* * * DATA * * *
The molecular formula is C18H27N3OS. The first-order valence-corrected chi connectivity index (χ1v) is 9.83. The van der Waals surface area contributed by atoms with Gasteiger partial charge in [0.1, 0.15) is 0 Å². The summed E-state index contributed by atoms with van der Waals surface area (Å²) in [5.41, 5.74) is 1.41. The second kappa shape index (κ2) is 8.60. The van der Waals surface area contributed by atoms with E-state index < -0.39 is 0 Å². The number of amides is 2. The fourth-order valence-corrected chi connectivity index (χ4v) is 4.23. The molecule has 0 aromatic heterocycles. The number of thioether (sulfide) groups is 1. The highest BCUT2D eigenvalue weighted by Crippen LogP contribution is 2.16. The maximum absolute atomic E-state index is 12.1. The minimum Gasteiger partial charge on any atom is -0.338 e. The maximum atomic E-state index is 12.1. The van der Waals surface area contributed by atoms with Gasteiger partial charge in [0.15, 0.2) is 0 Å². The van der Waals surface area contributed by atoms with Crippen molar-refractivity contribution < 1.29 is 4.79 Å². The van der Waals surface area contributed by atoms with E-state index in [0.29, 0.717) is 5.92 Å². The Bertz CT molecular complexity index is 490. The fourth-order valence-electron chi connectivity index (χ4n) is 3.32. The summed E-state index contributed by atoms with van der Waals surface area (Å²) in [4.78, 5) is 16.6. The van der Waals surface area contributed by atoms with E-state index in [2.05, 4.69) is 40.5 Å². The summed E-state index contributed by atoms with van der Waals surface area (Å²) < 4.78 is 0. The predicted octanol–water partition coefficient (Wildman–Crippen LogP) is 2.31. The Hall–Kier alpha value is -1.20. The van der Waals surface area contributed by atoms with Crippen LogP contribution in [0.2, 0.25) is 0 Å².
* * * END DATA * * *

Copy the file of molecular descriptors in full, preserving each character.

The molecular formula is C18H27N3OS. The first-order valence-corrected chi connectivity index (χ1v) is 9.83. The van der Waals surface area contributed by atoms with Gasteiger partial charge in [0.1, 0.15) is 0 Å². The summed E-state index contributed by atoms with van der Waals surface area (Å²) in [5.41, 5.74) is 1.41. The second kappa shape index (κ2) is 8.60. The van der Waals surface area contributed by atoms with E-state index < -0.39 is 0 Å². The number of amides is 2. The fourth-order valence-corrected chi connectivity index (χ4v) is 4.23. The molecule has 0 aromatic heterocycles. The number of thioether (sulfide) groups is 1. The highest BCUT2D eigenvalue weighted by Crippen LogP contribution is 2.16. The maximum absolute atomic E-state index is 12.1. The minimum Gasteiger partial charge on any atom is -0.338 e. The maximum atomic E-state index is 12.1. The van der Waals surface area contributed by atoms with Gasteiger partial charge in [0.15, 0.2) is 0 Å². The van der Waals surface area contributed by atoms with Crippen molar-refractivity contribution < 1.29 is 4.79 Å². The van der Waals surface area contributed by atoms with E-state index in [0.29, 0.717) is 5.92 Å². The Bertz CT molecular complexity index is 490. The fourth-order valence-electron chi connectivity index (χ4n) is 3.32. The summed E-state index contributed by atoms with van der Waals surface area (Å²) in [4.78, 5) is 16.6. The van der Waals surface area contributed by atoms with E-state index in [2.05, 4.69) is 40.5 Å². The summed E-state index contributed by atoms with van der Waals surface area (Å²) < 4.78 is 0. The predicted octanol–water partition coefficient (Wildman–Crippen LogP) is 2.31. The Hall–Kier alpha value is -1.20. The van der Waals surface area contributed by atoms with Crippen LogP contribution in [0.2, 0.25) is 0 Å².